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Council To Look For Alternative Ways To Present Text Of Citizens Initiatives

A view of the San Diego Convention Center and the downtown skyline from Coronado, Feb. 14, 2015.
Michael Schuerman
A view of the San Diego Convention Center and the downtown skyline from Coronado, Feb. 14, 2015.

The City Council on Monday called a special meeting for Wednesday to discuss alternative ways of presenting the text of two citizens initiatives that San Diego voters will decide this fall.

City officials are looking for ways to cut the projected costs of November's general election, which could reach $5.5 million — well over what was budgeted for this year.

A dozen city propositions will appear on the ballot, including the two citizens initiatives, which could run past 200 pages if the text has to be printed and mailed to voters, City Clerk Elizabeth Maland said.


One of the initiatives would fund construction of a Chargers stadium and convention center annex. The other would prohibit a waterfront expansion of the current convention center and encourage educational and park uses of the Qualcomm Stadium site if the local National Football League franchise vacates the premises.

Both need voter approval because they would raise hotel room taxes.

At a council meeting last week, Maland floated the idea of placing the text of the initiatives online, instead of printing and mailing it to voters.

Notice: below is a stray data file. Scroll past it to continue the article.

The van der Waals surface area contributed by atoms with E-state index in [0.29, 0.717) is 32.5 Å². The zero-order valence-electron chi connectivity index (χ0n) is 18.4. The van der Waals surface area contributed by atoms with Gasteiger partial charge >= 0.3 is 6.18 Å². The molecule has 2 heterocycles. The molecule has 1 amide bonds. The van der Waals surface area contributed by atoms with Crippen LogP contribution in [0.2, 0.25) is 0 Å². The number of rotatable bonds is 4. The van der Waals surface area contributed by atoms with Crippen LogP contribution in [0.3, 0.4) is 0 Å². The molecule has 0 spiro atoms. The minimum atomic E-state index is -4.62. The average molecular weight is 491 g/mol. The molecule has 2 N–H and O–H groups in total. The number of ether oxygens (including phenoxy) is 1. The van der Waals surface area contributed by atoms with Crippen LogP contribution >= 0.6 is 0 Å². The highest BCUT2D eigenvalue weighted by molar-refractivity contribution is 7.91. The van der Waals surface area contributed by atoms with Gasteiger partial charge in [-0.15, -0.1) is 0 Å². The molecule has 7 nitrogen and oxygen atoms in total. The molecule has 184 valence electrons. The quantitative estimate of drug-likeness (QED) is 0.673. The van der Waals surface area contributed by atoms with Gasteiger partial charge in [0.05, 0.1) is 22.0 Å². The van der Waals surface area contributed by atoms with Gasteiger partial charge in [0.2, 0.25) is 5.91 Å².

Another possibility that was brought up was only mailing the pamphlets to registered voter households instead of each individual voter. Maland said that would reduce the number of pamphlets by about half.

In a memo to the mayor and council members, Deputy City Attorney Walter Chung opined that the state elections code preference is to print and mail the text of ballot measures to voters, but also envisions situations in which that might not be practical.


In such cases, state and city law allow the full text of the measure to be made available through alternative means so long as the electorate is informed of where they can obtain a full copy of the measure at no cost, according to Chung.

"If the council chooses to not publish the full text of the matter, the council's discretion should be exercised keeping in mind the complexities of the citizens initiatives and its obligations of fairness and to fully inform the electorate," Chung wrote.

A separate memo from the City Attorney's Office, released late last week, said both citizens initiatives require two-thirds voter approval for adoption, because of the tax increase. The Chargers had been preparing for a two-thirds requirement, but lawyer Cory Briggs, the chief proponent of the other initiative, contends that his needs only a simple majority.

The special council meeting is scheduled for 1 p.m. at City Hall.